Grave Peril, by Jim Butcher


Summary:Β In this third book of the Dresden Files, Harry Dresden, the only private detective Wizard in Chicago, begins the story by fighting a ghouly of ghosts (ghosts come in ghoulies, right?) scared up by…what? He doesn’t know. Soon, he becomes entangled in (seemingly unrelated) vampire politics as well. (Of course, everything’s related in a Dresden Files book, but whatever.) Can the most impolitic of people act with diplomacy if the need arises? (The answer is: of course not.)

My thoughts: Another winner in the Dresden Files books. I really enjoyed this one, although (as you can tell by my sarcasm above) I do think they are getting a little formulaic in the sense that Dresden is hit by a whole bunch of unrelated stuff all at once, and then it all gets tied up in a neat little bow at the end of the story. Other than that, the stories are quite interesting. I was so eager to get to the next one (despite my resolution to read one a month), that I’ve already finished it. I’ll review it at the end of the month, and try to catch up on some of my other reviews this and next week. πŸ™‚

Update Week 51


Hi All! I had no new pictures to use as a topper for this update, so I am using an old picture of Othello, who crossed over to the great baby-bunny hell several years ago. (She was hell on earth to baby bunnies. I think that was her undoing. I think she finally died of feline tularemia from eating infected bunnies. It was going around Minnesota at the time. But while alive, she kept our yard well rid of the pests.)

This past week was the POLAR VORTEX. Yup. It was cold outside. D and M were home all week until Friday, and since we had just started new feeding therapy rules with M (no screens unless you earn it by eating your “power portion”) it was a stressful four days. I spent most of my time thinking up healthy meals for the kids with food that we already had in the house (My shopping hadn’t included Polar Vortex Holiday meal plans, and I wasn’t going out in THAT weather to get some new food!), monitoring the kids for a half hour every meal and 15 minutes every snack because of the “open / closed” kitchen rule, and trying to encourage M and D to entertain themselves instead of using me as a personal entertainment system. Yes, I’m willing to play games sometimes. But whining “nobody wants to play with meeeeeeee” over and over doesn’t make me want to play. lol

Last night, today, and tonight, I’m all alone with IL. D has some treasured alone time with her mom. Aaron and M are at Cub Scout Camp. My plan was to do all sorts of useful stuff that I couldn’t get done over the Polar Vortex Holiday. The house is figuratively trashed. (I had to imagine what a literally trashed house would look like for a moment there….hee hee) But I MAY end up taking the time to read and enjoy the quiet since everyone else is doing something fun and special.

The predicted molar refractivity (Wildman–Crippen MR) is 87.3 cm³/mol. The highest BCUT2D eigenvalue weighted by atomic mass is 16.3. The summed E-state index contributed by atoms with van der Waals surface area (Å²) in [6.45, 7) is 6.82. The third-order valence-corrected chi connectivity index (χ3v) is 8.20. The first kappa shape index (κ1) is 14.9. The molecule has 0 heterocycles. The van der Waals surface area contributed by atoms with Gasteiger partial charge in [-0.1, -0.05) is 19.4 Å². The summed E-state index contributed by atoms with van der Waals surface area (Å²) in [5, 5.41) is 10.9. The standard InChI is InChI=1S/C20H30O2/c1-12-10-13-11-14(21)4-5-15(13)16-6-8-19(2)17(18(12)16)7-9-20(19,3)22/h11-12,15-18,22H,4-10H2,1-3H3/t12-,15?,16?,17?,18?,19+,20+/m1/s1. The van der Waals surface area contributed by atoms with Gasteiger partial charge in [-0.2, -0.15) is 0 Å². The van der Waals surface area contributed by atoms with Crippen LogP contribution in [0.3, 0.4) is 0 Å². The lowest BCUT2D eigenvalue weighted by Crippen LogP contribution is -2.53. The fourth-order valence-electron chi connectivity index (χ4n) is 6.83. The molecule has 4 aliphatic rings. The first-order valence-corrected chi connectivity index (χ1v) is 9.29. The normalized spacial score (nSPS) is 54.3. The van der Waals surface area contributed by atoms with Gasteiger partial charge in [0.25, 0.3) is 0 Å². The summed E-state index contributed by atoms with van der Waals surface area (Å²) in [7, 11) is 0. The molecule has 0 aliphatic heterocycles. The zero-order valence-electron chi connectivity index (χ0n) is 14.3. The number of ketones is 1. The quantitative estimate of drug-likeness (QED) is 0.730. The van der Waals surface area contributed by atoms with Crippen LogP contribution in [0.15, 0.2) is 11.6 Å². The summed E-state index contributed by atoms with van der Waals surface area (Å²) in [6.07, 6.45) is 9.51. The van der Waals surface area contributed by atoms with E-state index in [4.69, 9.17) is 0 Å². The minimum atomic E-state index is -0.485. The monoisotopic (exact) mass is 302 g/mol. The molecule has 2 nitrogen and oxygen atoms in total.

I downloaded the Walk to Mordor App this week (available on iOS and Android). It lacks bells and whistles, but it has lovely goals along the way. Right now, I’m on my way to my encounter with the Black Riders. In case you’re wondering, the app designers decided it’s 1927 miles to Mordor from Bag End – at least the path that Frodo followed. Eventually, I want to do some real hiking to get some miles packed in, but for now, I’m stuck with a small car that won’t fit the stroller and a baby who refuses to be carried in one of those front carriers. When he’s big enough, hopefully he’ll agree to be carried in a hiking backpack. That’s not quite as tight as the front carrier for younger babies. I have made 10 miles since Thursday (by a 2000 steps per mile conversion). Which, according to my calorie-counting app tells me I’m low-active. That is: Polar Vortex active.

Currently Reading

Currently Reading

I may try to cram in some reading time this weekend – hopefully pumping through The Walking Dead before I need to return it to the library and wait another 4 months to get through the queue again. I’m really reading Gulliver’s Travels this time. I have told you I was was going to for a while, but have failed to actually follow through. (For one reason or another.) But this time I’m already a few hours in.



I’ve already finished the next Dresden book, even though the goal was one a month. I just needed some light reading after The Overstory. The Ranger’s Apprentice is another series I plan on completing this year, at the rate of about one per month. The first was excellent.

Update Week 50




Hey all! It’s been a while. I’ve just been too busy to have time to sit down to the computer, though I have lots of reviews to write, including two Shakespeare comedies. Yesterday, IL was baptized. There’s the lovely baptismal gown in the first picture. The second picture has (from left to right) Deacon Mark, Aaron (father), Nathan (Godfather), Me and IL, my dad, D, Liz (Godmother), M, and my mom. It was a beautiful ceremony.

We also learned to crochet since my last update.



The top picture is L and my friend Liz. The bottom is D (with Aaron playing on his phone in the background). Since then, Aaron has decided to teach himself to crochet. He’s already better at it than I am.

Since I last wrote, we also started feeding therapy with M. They gave a lot of suggestions for how to change our current routine. I will have to re-read the suggestions, but for now the most important are that we keep meal-time down to a certain amount of time, to get him into the habit of filling up his stomach during that time. Then he can’t eat until the kitchen is “open” again. We eat as a family, and all eat the same thing. We decided to allow dessert regardless of whether he eats anything at all, because we don’t want dinner to seem like something he suffers through in order to earn a prize. We also don’t want his reward centers in his brain to think snacks are more awesome than they really are. We are rotating who in the family chooses the dessert, so that he is introduced to new desserts. He gets 3 meals and two small snacks a day. Before he gets his second snack for the day, he gets a taste-testing where we expose him to a food that he may not want to eat and explore it through our various senses. I’m not sure I’m going to pull that playful exploration off as well as the occupational therapist and nutritionist. But we’ll see. I’ll let you know if he gains any weight.

Currently Reading

currently reading


currently reading


Update Week 48